FEB 17, 2019 3:17 PM PST

Drug Combination May Become Standard Treatment for Metastatic Kidney Cancer

WRITTEN BY: Nouran Amin

Reporting from results of a phase 3 clinical trial, patients with metastatic kidney cancer may soon receive a new standard treatment involving a combination of two drugs. The drugs, axitinib plus the immunotherapeutic agent avelumab, were seen to significantly decrease tumor size better that the current treatment involving the drug sunitinib (Sutent), used specifically in the treatment of renal cell carcinoma.

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"Patients receiving the drug combination also had a higher response rate -- meaning their tumors shrank -- than the sunitinib-only group," says Toni K. Choueiri, MD, senior and co-corresponding author of the report and The Jerome and Nancy Kohlberg Professor of Medicine at Harvard Medical School. "This is certainly better than sunitinib -- hopefully this will lead to Food and Drug Administration approval soon.”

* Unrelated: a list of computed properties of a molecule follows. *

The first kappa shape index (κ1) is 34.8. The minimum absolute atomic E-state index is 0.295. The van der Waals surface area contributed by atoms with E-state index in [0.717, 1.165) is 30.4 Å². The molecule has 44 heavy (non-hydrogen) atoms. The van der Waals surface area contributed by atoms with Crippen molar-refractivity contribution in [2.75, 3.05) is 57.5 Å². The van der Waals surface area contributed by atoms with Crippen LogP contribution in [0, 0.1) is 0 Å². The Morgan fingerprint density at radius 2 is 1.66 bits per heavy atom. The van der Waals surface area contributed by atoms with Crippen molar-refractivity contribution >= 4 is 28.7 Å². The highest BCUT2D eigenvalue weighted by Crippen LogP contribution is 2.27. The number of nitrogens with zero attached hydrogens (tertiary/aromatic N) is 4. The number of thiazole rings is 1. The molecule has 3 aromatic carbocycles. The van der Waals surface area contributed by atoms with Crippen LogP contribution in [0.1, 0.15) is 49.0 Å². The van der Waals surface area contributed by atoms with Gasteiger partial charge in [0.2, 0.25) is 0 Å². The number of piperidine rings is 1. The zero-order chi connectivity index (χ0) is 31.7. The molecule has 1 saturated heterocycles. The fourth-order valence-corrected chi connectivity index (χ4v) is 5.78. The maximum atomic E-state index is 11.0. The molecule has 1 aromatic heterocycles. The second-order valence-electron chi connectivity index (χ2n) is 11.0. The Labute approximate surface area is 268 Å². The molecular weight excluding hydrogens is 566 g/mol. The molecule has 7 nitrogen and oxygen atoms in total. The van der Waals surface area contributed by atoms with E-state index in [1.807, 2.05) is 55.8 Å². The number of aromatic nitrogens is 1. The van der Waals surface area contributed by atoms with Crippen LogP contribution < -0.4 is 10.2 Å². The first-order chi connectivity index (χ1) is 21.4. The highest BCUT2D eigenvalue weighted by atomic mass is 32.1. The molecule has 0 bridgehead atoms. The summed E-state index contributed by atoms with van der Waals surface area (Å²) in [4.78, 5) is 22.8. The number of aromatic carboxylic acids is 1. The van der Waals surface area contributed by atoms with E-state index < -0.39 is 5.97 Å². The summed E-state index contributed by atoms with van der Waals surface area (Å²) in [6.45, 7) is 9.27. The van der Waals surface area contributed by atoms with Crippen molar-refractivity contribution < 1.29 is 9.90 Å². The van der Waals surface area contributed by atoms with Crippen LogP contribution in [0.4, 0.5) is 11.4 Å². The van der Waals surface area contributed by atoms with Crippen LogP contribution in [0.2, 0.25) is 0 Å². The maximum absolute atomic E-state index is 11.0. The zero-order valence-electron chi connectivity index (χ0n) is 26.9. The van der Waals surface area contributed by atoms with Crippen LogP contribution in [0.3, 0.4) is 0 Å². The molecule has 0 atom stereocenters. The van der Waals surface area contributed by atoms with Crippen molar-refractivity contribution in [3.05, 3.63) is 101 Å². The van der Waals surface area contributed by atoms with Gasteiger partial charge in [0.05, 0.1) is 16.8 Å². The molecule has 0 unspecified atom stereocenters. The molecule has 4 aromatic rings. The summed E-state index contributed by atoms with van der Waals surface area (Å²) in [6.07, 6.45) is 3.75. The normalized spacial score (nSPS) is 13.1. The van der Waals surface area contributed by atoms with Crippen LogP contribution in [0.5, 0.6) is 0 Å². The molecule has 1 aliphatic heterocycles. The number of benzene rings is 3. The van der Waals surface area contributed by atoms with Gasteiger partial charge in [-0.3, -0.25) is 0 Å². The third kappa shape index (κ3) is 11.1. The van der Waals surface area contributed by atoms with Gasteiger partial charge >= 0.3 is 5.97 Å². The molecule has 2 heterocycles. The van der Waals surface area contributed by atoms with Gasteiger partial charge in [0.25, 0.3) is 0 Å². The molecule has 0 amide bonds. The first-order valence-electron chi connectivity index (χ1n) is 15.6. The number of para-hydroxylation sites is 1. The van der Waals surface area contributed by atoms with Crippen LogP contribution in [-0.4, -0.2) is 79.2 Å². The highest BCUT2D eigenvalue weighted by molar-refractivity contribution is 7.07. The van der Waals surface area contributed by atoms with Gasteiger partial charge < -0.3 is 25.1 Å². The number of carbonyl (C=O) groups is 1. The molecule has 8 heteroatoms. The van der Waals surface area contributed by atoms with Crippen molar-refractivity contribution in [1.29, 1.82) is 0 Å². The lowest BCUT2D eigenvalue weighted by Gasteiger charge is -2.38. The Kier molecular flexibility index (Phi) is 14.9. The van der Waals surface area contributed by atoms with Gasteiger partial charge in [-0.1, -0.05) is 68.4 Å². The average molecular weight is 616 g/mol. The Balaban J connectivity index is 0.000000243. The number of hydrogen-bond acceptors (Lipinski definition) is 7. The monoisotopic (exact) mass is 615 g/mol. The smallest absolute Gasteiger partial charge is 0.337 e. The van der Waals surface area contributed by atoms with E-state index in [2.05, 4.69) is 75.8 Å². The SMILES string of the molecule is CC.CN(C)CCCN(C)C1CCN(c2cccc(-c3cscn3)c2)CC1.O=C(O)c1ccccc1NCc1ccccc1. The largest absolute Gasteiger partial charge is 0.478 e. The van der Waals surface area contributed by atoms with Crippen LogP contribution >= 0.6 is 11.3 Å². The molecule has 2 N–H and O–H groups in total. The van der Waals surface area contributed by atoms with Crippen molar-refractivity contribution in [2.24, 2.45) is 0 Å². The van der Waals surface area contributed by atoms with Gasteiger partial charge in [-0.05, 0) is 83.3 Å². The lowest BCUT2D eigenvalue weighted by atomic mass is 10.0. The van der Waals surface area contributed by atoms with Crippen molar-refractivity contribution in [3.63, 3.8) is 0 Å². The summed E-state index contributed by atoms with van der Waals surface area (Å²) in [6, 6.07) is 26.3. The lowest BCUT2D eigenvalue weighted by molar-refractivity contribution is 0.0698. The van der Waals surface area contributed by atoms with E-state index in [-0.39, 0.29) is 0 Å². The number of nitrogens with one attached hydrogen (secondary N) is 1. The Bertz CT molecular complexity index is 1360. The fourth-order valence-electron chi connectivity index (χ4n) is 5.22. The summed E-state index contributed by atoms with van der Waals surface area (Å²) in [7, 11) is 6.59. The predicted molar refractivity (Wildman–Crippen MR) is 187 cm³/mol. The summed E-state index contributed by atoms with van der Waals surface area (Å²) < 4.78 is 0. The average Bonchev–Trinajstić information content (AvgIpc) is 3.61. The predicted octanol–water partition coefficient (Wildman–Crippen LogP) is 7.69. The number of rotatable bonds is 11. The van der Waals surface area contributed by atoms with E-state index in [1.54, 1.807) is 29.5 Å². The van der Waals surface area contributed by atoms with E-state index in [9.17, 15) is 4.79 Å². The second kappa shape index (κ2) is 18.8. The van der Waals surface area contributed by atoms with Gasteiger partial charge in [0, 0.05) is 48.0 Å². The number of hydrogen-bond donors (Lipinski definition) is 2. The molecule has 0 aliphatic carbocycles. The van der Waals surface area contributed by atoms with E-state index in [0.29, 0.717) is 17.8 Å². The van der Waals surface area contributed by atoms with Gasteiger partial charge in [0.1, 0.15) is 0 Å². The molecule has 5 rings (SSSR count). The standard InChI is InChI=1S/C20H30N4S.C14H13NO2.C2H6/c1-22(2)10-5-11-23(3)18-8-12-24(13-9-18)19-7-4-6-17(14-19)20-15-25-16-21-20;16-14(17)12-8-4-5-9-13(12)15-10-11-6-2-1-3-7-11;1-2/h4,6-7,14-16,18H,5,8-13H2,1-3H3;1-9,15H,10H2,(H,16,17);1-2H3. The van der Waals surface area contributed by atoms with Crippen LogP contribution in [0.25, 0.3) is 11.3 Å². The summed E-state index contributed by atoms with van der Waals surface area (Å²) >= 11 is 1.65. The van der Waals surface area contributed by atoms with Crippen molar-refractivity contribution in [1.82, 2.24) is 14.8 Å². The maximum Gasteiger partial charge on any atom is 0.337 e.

The drug combination, particularly involving the immunotherapeutic—avelumab, works by not only targeting the vascular endothelial growth factor receptor (VEGFR) to disrupt the blood supply to tumors but by also inhibiting and immune checkpoint called PD-L1 which naturally works to exhausts immune T cells—this will ensure the effective attack of cancer cells.

"Interestingly, the analysis showed that all subgroups -- good, intermediate, and poor-risk patient -- benefited from the combination treatment," said Choueiri. This was the topic of an oral presentation Choueiri has just given at the 2019 Genitourinary Cancers Symposium in San Francisco. The results were simultaneously published in the New England Journal of Medicine.

Almost all patients in the study experienced some form of side effects—with the most frequent being thyroid disorders in the drug combination group. However, Dr. Choueiri states that for patients with advanced stage of cancer, the drug combination will serve as "an important option. What we're doing in advanced kidney cancers is pushing the envelope -- these treatments may not be curative, but patients are living longer, and the disease is becoming more chronic."

Source: Dana-Farber Cancer Institute

About the Author
  • Nouran is a scientist, educator, and life-long learner with a passion for making science more communicable. When not busy in the lab isolating blood macrophages, she enjoys writing on various STEM topics.
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